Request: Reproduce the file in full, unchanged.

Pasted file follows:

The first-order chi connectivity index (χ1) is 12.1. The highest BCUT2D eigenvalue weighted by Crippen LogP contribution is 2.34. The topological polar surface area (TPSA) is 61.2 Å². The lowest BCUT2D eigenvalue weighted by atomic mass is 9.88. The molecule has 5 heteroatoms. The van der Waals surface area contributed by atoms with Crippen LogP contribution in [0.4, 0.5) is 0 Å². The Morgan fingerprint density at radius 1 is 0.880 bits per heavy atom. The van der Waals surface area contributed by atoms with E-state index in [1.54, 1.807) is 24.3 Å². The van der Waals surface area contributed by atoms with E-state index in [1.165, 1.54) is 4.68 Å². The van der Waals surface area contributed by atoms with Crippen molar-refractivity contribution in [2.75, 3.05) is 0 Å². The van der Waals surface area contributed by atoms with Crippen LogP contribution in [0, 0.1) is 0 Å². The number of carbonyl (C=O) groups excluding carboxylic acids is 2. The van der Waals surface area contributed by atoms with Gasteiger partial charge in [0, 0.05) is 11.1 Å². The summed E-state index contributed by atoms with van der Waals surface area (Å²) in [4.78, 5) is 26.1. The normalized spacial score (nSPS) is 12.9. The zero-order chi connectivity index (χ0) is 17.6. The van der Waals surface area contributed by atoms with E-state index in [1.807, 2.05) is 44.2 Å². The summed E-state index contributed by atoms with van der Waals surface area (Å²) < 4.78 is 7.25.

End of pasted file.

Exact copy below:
The first-order chi connectivity index (χ1) is 12.1. The highest BCUT2D eigenvalue weighted by Crippen LogP contribution is 2.34. The topological polar surface area (TPSA) is 61.2 Å². The lowest BCUT2D eigenvalue weighted by atomic mass is 9.88. The molecule has 5 heteroatoms. The van der Waals surface area contributed by atoms with Crippen LogP contribution in [0.4, 0.5) is 0 Å². The Morgan fingerprint density at radius 1 is 0.880 bits per heavy atom. The van der Waals surface area contributed by atoms with E-state index in [1.54, 1.807) is 24.3 Å². The van der Waals surface area contributed by atoms with E-state index in [1.165, 1.54) is 4.68 Å². The van der Waals surface area contributed by atoms with Crippen molar-refractivity contribution in [2.75, 3.05) is 0 Å². The van der Waals surface area contributed by atoms with Crippen LogP contribution in [0, 0.1) is 0 Å². The number of carbonyl (C=O) groups excluding carboxylic acids is 2. The van der Waals surface area contributed by atoms with Gasteiger partial charge in [0, 0.05) is 11.1 Å². The summed E-state index contributed by atoms with van der Waals surface area (Å²) in [4.78, 5) is 26.1. The normalized spacial score (nSPS) is 12.9. The zero-order chi connectivity index (χ0) is 17.6. The van der Waals surface area contributed by atoms with E-state index in [1.807, 2.05) is 44.2 Å². The summed E-state index contributed by atoms with van der Waals surface area (Å²) < 4.78 is 7.25.